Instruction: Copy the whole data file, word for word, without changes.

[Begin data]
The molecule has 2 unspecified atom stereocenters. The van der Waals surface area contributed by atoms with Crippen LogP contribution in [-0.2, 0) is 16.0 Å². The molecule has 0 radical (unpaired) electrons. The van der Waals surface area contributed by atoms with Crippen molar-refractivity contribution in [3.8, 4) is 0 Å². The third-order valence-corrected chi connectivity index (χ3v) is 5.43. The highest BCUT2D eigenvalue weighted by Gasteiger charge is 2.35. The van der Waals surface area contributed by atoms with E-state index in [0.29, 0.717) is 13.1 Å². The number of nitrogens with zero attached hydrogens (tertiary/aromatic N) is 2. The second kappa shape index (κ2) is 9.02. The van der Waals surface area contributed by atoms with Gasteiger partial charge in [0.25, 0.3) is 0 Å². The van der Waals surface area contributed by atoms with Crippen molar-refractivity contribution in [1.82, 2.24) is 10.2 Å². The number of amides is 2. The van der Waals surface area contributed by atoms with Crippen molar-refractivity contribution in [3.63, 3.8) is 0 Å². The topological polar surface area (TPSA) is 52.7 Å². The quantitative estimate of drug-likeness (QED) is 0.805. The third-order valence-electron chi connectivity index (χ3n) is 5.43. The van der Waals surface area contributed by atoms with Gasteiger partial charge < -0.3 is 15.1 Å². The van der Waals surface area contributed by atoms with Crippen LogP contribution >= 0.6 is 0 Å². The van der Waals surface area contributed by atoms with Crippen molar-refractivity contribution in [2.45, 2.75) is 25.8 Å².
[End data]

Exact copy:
The molecule has 2 unspecified atom stereocenters. The van der Waals surface area contributed by atoms with Crippen LogP contribution in [-0.2, 0) is 16.0 Å². The molecule has 0 radical (unpaired) electrons. The van der Waals surface area contributed by atoms with Crippen molar-refractivity contribution in [3.8, 4) is 0 Å². The third-order valence-corrected chi connectivity index (χ3v) is 5.43. The highest BCUT2D eigenvalue weighted by Gasteiger charge is 2.35. The van der Waals surface area contributed by atoms with E-state index in [0.29, 0.717) is 13.1 Å². The number of nitrogens with zero attached hydrogens (tertiary/aromatic N) is 2. The second kappa shape index (κ2) is 9.02. The van der Waals surface area contributed by atoms with Gasteiger partial charge in [0.25, 0.3) is 0 Å². The van der Waals surface area contributed by atoms with Crippen molar-refractivity contribution in [1.82, 2.24) is 10.2 Å². The number of amides is 2. The van der Waals surface area contributed by atoms with Crippen molar-refractivity contribution in [3.63, 3.8) is 0 Å². The topological polar surface area (TPSA) is 52.7 Å². The quantitative estimate of drug-likeness (QED) is 0.805. The third-order valence-electron chi connectivity index (χ3n) is 5.43. The van der Waals surface area contributed by atoms with Gasteiger partial charge < -0.3 is 15.1 Å². The van der Waals surface area contributed by atoms with Crippen LogP contribution >= 0.6 is 0 Å². The van der Waals surface area contributed by atoms with Crippen molar-refractivity contribution in [2.45, 2.75) is 25.8 Å².